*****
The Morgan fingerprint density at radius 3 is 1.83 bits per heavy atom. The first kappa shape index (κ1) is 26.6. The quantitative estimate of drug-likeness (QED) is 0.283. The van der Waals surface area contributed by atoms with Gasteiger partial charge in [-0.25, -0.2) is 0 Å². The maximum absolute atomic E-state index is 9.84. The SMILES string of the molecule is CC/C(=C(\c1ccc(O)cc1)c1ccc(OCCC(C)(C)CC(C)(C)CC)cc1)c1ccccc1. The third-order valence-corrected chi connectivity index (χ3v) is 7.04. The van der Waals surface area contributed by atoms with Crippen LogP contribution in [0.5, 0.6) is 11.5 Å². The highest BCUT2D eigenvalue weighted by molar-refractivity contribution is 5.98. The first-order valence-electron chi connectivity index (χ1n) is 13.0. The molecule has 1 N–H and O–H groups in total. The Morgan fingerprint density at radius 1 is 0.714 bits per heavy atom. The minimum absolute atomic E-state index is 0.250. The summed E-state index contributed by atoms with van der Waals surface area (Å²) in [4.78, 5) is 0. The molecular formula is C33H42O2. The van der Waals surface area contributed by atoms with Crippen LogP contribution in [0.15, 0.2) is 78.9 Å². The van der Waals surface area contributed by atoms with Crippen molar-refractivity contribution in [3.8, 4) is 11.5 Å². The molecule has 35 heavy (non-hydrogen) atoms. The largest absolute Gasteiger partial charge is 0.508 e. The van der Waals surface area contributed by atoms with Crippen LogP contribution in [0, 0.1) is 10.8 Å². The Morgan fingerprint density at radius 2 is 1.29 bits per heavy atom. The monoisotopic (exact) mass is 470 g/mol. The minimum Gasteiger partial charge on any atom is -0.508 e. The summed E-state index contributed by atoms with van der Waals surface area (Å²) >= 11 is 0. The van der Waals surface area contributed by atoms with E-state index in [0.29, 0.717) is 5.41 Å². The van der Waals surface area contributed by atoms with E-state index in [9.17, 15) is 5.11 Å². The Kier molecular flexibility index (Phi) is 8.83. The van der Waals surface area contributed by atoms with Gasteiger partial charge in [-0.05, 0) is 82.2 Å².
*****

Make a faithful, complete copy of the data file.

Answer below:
The Morgan fingerprint density at radius 3 is 1.83 bits per heavy atom. The first kappa shape index (κ1) is 26.6. The quantitative estimate of drug-likeness (QED) is 0.283. The van der Waals surface area contributed by atoms with Gasteiger partial charge in [-0.25, -0.2) is 0 Å². The maximum absolute atomic E-state index is 9.84. The SMILES string of the molecule is CC/C(=C(\c1ccc(O)cc1)c1ccc(OCCC(C)(C)CC(C)(C)CC)cc1)c1ccccc1. The third-order valence-corrected chi connectivity index (χ3v) is 7.04. The van der Waals surface area contributed by atoms with Crippen LogP contribution in [0.5, 0.6) is 11.5 Å². The highest BCUT2D eigenvalue weighted by molar-refractivity contribution is 5.98. The first-order valence-electron chi connectivity index (χ1n) is 13.0. The molecule has 1 N–H and O–H groups in total. The Morgan fingerprint density at radius 1 is 0.714 bits per heavy atom. The minimum absolute atomic E-state index is 0.250. The summed E-state index contributed by atoms with van der Waals surface area (Å²) in [4.78, 5) is 0. The molecular formula is C33H42O2. The van der Waals surface area contributed by atoms with Crippen LogP contribution in [0.15, 0.2) is 78.9 Å². The van der Waals surface area contributed by atoms with Crippen molar-refractivity contribution in [3.8, 4) is 11.5 Å². The molecule has 35 heavy (non-hydrogen) atoms. The largest absolute Gasteiger partial charge is 0.508 e. The van der Waals surface area contributed by atoms with Crippen LogP contribution in [0, 0.1) is 10.8 Å². The Morgan fingerprint density at radius 2 is 1.29 bits per heavy atom. The monoisotopic (exact) mass is 470 g/mol. The minimum Gasteiger partial charge on any atom is -0.508 e. The summed E-state index contributed by atoms with van der Waals surface area (Å²) >= 11 is 0. The van der Waals surface area contributed by atoms with E-state index in [0.29, 0.717) is 5.41 Å². The van der Waals surface area contributed by atoms with E-state index in [9.17, 15) is 5.11 Å². The Kier molecular flexibility index (Phi) is 8.83. The van der Waals surface area contributed by atoms with Gasteiger partial charge in [-0.05, 0) is 82.2 Å².